Growing up in Canton, Ohio, Fred Appelbaum, MD, dreamt of cowboys, cattle rustling, and a career in medicine— of sorts. “It wasn’t until I was an undergrad at Dartmouth College that I thought seriously about medicine. But I didn’t think about academic medicine or research. I thought I’d end up a small-town doc like in Gunsmoke,” explained Dr. Appelbaum, referring to the popular TV series from the 1950s.
As a leader and pioneer in acute myeloid leukemia research, Dr. Appelbaum tread a vocational path more in line with that of Gunsmoke’s Marshall Matt Dillon than of Dr. Galen “Doc” Adams. He now serves as director of the clinical research division at Seattle’s Fred Hutchinson Cancer Research Center. He is also head of the division of medical oncology at the University of Washington and executive director of the Seattle Cancer Care Alliance.
Dr. Appelbaum sat down with Oncology News International to discuss his life in medicine and the decades of work that have helped transform leukemia into a highly treatable disease.
A stint in pediatric oncology
As a medical student at Tufts University School of Medicine in Boston in the early 1970s, Dr. Appelbaum was introduced to hematology via the journal Blood. “I read an article by E. Donnall Thomas, MD. It was the fi rst description of using bone marrow transplantation to try to treat leukemia. Within minutes of reading the article, I knew that’s what I wanted to do,”
Dr. Appelbaum said. Dr. Thomas won the 1990 Nobel Prize in Physiology or Medicine. Dr. Appelbaum received his medical degree from Tufts in 1972 and accepted an invitation to become a clinical associate at the National Institutes of Health (NIH).
“When I was accepted at NIH, I anticipated doing research in leukemia and bone marrow transplantation,” he related. But between his application and acceptance, some reorganization took place at the NIH. Dr. Appelbaum recalled receiving a call from John Ziegler, MD, who won the 1972 Albert Lasker Clinical Medical Research Award for his work in Burkitt’s tumor.
“Dr. Ziegler welcomed me to NIH. Then he told me that the leukemia branch I was interested in no longer existed. I was being assigned to pediatric oncology,” Dr. Appelbaum said. “I told Dr. Ziegler that I wasn’t a pediatrician and he said, ‘Don’t worry, Fred, neither am I.’”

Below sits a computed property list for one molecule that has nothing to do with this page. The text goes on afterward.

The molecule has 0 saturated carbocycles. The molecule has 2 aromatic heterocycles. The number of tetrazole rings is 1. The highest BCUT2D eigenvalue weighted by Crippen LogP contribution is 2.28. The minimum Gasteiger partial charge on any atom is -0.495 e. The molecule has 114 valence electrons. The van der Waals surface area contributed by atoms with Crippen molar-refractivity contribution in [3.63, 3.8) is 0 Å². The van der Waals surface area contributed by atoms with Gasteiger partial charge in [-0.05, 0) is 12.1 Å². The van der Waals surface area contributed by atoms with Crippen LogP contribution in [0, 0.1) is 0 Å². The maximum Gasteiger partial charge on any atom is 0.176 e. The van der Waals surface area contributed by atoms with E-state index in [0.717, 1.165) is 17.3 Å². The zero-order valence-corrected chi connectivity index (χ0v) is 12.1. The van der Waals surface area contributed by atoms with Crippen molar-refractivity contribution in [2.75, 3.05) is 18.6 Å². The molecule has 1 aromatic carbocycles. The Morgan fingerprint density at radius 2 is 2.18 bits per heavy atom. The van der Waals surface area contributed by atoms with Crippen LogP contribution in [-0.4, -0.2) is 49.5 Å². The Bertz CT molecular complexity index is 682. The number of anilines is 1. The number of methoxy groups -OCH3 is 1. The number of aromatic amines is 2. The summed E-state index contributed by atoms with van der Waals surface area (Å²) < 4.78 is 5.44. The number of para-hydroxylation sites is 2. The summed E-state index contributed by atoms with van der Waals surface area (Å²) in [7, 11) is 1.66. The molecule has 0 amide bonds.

It turned out to be a rewarding period during which Dr. Appelbaum worked on exciting animal model studies in bone marrow transplantation that served as the building blocks for treatment in humans.
Summons from a Nobel laureate
During his fourth year at NIH, Dr. Appelbaum received an unexpected call from Dr. Thomas himself. “Don asked if I was interested in joining the research group in Seattle. I was thrilled. Naturally, I accepted the offer, and I’ve been with the institution for the past 30 years,” he said.
As an assistant professor at the Hutchinson center, Dr. Appelbaum spent his fi rst two months as a fellow in the transplant service, taking care of patients and using the knowledge he gained in autologous transplantation at the NIH to set up some clinical trials at Hutchinson.
After two years on the wards, Dr. Appelbaum shifted to lab research. “At that time, I was interested in trying to improve the methods for conducting bone marrow transplantation,” he explained. “My major interest was using monoclonal antibodies to direct radioisotopes to the marrow and other sites of leukemia so we could do an effective transplant.”
In 1983, Dr. Appelbaum became a full member of the Hutchinson Center faculty and a professor of medicine in the division of oncology at the University of Washington.
Taking the lead
“In 1993, Don Thomas retired, and I took over as head of the general transplant program and division of clinical research at the Hutch,” Dr. Appelbaum explained. “I became a principal investigator in certain trials that helped refi ne transplant procedures. During that time, my own work centered on the biology and treatment of acute myeloid leukemia.”
Dr. Appelbaum currently serves as principal investigator at the Adult Leukemia Research Center at the Hutch. Studies that he has been involved with include Cancer and Leukemia Group B study 19801 for nelarabine in adults with relapsed or refractory T-lineage acute lymphoblastic leukemia or lymphoblastic lymphoma (Blood 109:5136-5142, 2007) and a phase III trial of fludarabine plus cyclophosphamide(Drug information on cyclophosphamide) for patients with previously untreated chronic lymphocytic leukemia (U.S. Intergroup Trial E2997; J Clin Oncol 25:793- 798, 2007).
With the Southwest Oncology Group (SWOG), Dr. Appelbaum has worked on such groundbreaking trials as SWOG-9400, which investigated the impact of cytogenetics on the outcome of adult acute lymphoblastic leukemia (Blood 111:2563-2572, 2008). Another trial, SWOG 9500, was a phase II evaluation of an intensified induction therapy with standard daunomycin and cytarabine(Drug information on cytarabine) followed by high-dose cytarabine for adults with previously untreated acute myeloid leukemia (Am J Hematol 82:1056-1062, 2007).
A landmark negotiation that Dr. Appelbaum spearheaded placed hematology/oncology services at the university, Seattle Children’s Hospital, and the Hutch under one umbrella. “Before that, we had world-class hematologic research capabilities at the Hutch, but the new collective approach expanded our scope into becoming a major research center in all aspects of oncology,” he said.
These days, Dr. Appelbaum divides his time among direct patient care, Hutch administration, SWOG leukemia group chairing responsibilities, and teaching. “I really believe I have about the best job in the world. I’d actually do this for free,” he said. “It’s a joy to be able to help my patients, even when cure is no longer an option. When I’m doing patient care, the other things I need to take care of tend to get pushed back.”